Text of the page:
But wait, there is more. Who in the world are 'Dave, Derek, Dek & John'? If you look close enough, the clues are there. 'My Dream' is the b-side ' of 'Love you 'til Tuesday', the first hit single by then rising mod-rocker Davie Jones, who had just recently changed his stage name to David Bowie.

Thursday, February 18, 2010

Sussex (1972)

This is my last post. I have Alexander to thank for my love of Mr. Withers and this Sussex design is completely amazing.

Wednesday, February 17, 2010

Tuesday, February 16, 2010

Saturday, February 13, 2010

Friday, February 12, 2010

Thursday, February 11, 2010

Wednesday, February 10, 2010

Saturday, February 6, 2010

Friday, February 5, 2010

Snèèèllèèèr (1983)

Imagine my delight when I found this 12", Gonna Rob the Spermbank by The Ex at a tiny record shop in Italy. The cover of the record alone is priceless (given the title you can imagine) but the design of this label (The Ex's own, distributed by dutch RALBöR Releases which pressed independently operating band labels) still knocks my socks off (and maybe makes me say ewwww a little) as does the poster found in the record sleeve: "Home-taping is killing record companies,...and it's about time." !

Paula / Jewel Records (1973)

Rough Trade (1979)

Thursday, February 4, 2010

MEA (1962)

This is it. My last post here. I thought this LP by Alan Watts and friends would be an appropriate way to go out. The title, This is IT, is fitting methinks. Well, that and the obvious song title "The End." I used to have a bookstore spot where I'd consistently dig up awesome early-'70s electronic composition LPs and one day I found this gem there. The minute I saw it I knew this was going to be my kind of record. Sound-wise it's almost entirely noise and nonsense, i.e. people drumming on who know's what, chanting in what sounds like made up languages, and a motley assortment of belches, squirts and the like. The tag line on this is "a spontaneous musical happening," which I'm glad they recorded. From what I can tell, doing "IT" off-the-cuff and improvised is largely the point.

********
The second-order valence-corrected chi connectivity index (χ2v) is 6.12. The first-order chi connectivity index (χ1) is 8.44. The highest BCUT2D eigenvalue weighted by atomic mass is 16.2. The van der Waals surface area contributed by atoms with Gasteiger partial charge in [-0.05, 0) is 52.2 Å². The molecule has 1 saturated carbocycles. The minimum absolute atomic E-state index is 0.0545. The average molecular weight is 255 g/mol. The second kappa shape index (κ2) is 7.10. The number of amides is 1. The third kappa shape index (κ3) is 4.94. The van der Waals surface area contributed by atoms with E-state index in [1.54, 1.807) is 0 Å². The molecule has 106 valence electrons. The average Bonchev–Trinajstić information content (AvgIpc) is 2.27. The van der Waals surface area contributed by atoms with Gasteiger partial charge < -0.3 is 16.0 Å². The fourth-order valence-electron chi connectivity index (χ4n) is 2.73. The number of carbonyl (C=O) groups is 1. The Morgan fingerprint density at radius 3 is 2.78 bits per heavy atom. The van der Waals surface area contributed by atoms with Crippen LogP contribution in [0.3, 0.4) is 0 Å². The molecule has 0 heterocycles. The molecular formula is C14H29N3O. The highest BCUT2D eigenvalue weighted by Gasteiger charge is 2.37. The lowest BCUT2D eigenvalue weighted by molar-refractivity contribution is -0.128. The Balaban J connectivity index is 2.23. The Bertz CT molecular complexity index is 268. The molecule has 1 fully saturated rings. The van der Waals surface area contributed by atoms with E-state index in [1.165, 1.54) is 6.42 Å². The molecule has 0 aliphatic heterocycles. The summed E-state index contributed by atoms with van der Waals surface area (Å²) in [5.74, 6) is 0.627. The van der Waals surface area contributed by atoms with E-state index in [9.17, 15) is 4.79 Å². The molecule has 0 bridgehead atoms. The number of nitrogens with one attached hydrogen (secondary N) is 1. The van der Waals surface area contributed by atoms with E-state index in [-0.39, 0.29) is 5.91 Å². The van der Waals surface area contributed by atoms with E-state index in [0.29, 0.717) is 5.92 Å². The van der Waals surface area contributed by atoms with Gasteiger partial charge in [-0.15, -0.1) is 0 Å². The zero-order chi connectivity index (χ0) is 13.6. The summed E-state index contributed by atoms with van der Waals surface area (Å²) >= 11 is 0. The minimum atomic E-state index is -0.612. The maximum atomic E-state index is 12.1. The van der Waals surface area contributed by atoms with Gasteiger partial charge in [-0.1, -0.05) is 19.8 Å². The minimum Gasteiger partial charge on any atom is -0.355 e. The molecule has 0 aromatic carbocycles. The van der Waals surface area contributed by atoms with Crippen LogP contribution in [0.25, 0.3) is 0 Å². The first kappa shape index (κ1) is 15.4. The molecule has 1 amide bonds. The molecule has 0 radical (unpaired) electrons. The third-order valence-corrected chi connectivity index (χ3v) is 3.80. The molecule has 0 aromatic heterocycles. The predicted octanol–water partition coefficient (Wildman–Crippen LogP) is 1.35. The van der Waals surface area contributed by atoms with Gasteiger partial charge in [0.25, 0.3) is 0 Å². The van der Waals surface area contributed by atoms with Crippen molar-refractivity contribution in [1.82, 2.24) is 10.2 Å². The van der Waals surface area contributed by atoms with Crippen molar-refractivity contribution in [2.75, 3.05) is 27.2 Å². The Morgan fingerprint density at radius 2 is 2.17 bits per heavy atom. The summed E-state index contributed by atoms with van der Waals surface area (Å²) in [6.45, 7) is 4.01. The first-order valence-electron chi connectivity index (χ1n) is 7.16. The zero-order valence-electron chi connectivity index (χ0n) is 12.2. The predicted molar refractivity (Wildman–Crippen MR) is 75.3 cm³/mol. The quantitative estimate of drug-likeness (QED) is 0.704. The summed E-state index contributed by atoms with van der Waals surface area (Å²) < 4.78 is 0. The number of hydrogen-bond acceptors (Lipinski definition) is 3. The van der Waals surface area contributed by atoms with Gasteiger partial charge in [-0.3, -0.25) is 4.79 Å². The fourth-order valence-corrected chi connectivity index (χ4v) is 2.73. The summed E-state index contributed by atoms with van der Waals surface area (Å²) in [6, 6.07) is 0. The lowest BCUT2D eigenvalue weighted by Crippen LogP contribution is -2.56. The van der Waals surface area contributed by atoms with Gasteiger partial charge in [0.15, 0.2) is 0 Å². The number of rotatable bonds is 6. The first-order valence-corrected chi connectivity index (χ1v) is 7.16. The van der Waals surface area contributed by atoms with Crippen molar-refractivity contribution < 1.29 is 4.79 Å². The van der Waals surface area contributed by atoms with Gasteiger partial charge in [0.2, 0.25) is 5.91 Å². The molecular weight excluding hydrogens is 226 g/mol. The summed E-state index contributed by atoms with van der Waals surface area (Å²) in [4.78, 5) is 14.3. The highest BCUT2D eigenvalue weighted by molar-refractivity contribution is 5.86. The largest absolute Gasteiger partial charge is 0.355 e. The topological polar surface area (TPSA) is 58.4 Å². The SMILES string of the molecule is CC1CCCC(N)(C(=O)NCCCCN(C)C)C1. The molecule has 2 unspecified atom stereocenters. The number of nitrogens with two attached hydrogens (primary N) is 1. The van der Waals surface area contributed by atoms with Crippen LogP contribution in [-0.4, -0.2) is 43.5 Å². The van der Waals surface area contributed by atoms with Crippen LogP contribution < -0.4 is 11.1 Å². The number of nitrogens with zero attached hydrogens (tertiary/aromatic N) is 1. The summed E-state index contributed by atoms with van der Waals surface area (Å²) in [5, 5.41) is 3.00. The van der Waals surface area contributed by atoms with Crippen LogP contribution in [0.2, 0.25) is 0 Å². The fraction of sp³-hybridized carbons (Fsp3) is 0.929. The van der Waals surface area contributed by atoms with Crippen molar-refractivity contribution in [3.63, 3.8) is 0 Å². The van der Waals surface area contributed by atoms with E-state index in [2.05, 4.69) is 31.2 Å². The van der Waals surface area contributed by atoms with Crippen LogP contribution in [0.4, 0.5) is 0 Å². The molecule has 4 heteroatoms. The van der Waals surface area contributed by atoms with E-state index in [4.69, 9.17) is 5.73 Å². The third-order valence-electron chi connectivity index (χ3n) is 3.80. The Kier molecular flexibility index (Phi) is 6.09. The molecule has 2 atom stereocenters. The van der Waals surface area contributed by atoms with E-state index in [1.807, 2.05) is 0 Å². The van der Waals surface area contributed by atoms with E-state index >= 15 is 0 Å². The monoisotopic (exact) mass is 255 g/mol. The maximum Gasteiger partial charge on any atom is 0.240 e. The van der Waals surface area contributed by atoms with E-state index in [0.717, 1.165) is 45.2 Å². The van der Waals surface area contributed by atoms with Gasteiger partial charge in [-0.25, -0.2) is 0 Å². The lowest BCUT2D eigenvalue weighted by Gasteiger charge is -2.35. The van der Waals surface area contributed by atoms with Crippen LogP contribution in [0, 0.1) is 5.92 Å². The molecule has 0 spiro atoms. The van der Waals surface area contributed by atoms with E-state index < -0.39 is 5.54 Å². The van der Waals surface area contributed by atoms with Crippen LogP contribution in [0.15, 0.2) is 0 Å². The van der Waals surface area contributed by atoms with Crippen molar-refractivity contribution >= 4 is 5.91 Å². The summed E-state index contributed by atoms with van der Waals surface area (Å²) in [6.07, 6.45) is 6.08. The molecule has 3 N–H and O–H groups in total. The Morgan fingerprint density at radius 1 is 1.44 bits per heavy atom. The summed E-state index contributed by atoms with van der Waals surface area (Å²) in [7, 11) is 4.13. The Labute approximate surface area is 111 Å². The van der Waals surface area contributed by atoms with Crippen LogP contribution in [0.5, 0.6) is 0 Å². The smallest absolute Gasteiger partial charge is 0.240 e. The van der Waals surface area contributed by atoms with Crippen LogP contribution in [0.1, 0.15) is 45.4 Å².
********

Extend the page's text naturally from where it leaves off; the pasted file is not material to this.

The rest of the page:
Look-wise I just love the color on the label, such a great yellow. I'm startled every time I pull this LP out of the sleeve because the brightness is so unexpected in relation to the covers. The text is clear and to the point -- unobtrusive. And at the top there's that lovely bit of squiggly going on inside a circle. If you have a moment it's worth doing a bit more investigating about the cover and the background. This site seems to have a decent take, as well as some scans of the actual cover, which you'll see has a curious look -- a mishmash of courier font/typewriter text and Japanese-ish titling.

I'll leave you with two things: 1) A bit of philosophizing from Watts: "No one is more dangerously insane than one who is sane all the time," and 2) A download link for the last mixtape I made, which unfortunately was about four years ago, but I think it's still worth a listen every now and then (tracklist is in the comments).

Wednesday, February 3, 2010

Bert Tenzer Productions (1963)

Interesting word choice here. I guess having the secret to immortality would be kinda dope, but "perpetual" life? That just doesn't have quite the right ring to it. Visually there's nothing mind-blowing with the stark black and white look. What I dig is the concept embedded here. The record is actually an extended advertisement for cameras and the technology of capturing images on film, which gets to be an interesting sort of cultural and/or marketing idea, i.e. trying to convince people that they can live on perpetually through celluloid. On that note, here's my secret advertisement, go see Bill Morrison's Decasia.